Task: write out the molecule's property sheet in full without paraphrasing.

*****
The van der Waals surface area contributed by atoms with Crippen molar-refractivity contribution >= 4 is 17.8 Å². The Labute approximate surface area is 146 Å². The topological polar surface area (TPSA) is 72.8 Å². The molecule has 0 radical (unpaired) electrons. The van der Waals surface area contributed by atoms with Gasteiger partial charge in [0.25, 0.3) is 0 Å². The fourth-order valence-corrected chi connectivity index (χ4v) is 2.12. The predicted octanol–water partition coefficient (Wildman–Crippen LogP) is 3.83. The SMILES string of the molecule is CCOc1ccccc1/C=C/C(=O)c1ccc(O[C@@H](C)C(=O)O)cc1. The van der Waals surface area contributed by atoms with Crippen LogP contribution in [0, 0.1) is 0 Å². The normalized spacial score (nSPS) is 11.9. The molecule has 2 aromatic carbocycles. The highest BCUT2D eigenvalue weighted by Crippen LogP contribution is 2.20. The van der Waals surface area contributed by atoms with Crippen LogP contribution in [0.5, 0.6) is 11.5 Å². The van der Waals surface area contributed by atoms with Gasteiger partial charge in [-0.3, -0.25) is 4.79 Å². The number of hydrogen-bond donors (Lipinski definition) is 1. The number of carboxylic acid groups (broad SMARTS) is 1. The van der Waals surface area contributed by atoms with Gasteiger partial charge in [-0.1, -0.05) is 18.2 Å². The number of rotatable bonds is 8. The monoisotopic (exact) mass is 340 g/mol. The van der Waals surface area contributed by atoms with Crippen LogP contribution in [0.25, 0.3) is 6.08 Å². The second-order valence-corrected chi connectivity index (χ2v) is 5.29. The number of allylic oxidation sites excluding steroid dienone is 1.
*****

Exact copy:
The van der Waals surface area contributed by atoms with Crippen molar-refractivity contribution >= 4 is 17.8 Å². The Labute approximate surface area is 146 Å². The topological polar surface area (TPSA) is 72.8 Å². The molecule has 0 radical (unpaired) electrons. The van der Waals surface area contributed by atoms with Gasteiger partial charge in [0.25, 0.3) is 0 Å². The fourth-order valence-corrected chi connectivity index (χ4v) is 2.12. The predicted octanol–water partition coefficient (Wildman–Crippen LogP) is 3.83. The SMILES string of the molecule is CCOc1ccccc1/C=C/C(=O)c1ccc(O[C@@H](C)C(=O)O)cc1. The van der Waals surface area contributed by atoms with Crippen LogP contribution in [0, 0.1) is 0 Å². The normalized spacial score (nSPS) is 11.9. The molecule has 2 aromatic carbocycles. The highest BCUT2D eigenvalue weighted by Crippen LogP contribution is 2.20. The van der Waals surface area contributed by atoms with Crippen LogP contribution in [0.5, 0.6) is 11.5 Å². The van der Waals surface area contributed by atoms with Gasteiger partial charge in [-0.3, -0.25) is 4.79 Å². The number of hydrogen-bond donors (Lipinski definition) is 1. The number of carboxylic acid groups (broad SMARTS) is 1. The van der Waals surface area contributed by atoms with Gasteiger partial charge in [-0.1, -0.05) is 18.2 Å². The number of rotatable bonds is 8. The monoisotopic (exact) mass is 340 g/mol. The van der Waals surface area contributed by atoms with Crippen LogP contribution in [0.25, 0.3) is 6.08 Å². The second-order valence-corrected chi connectivity index (χ2v) is 5.29. The number of allylic oxidation sites excluding steroid dienone is 1.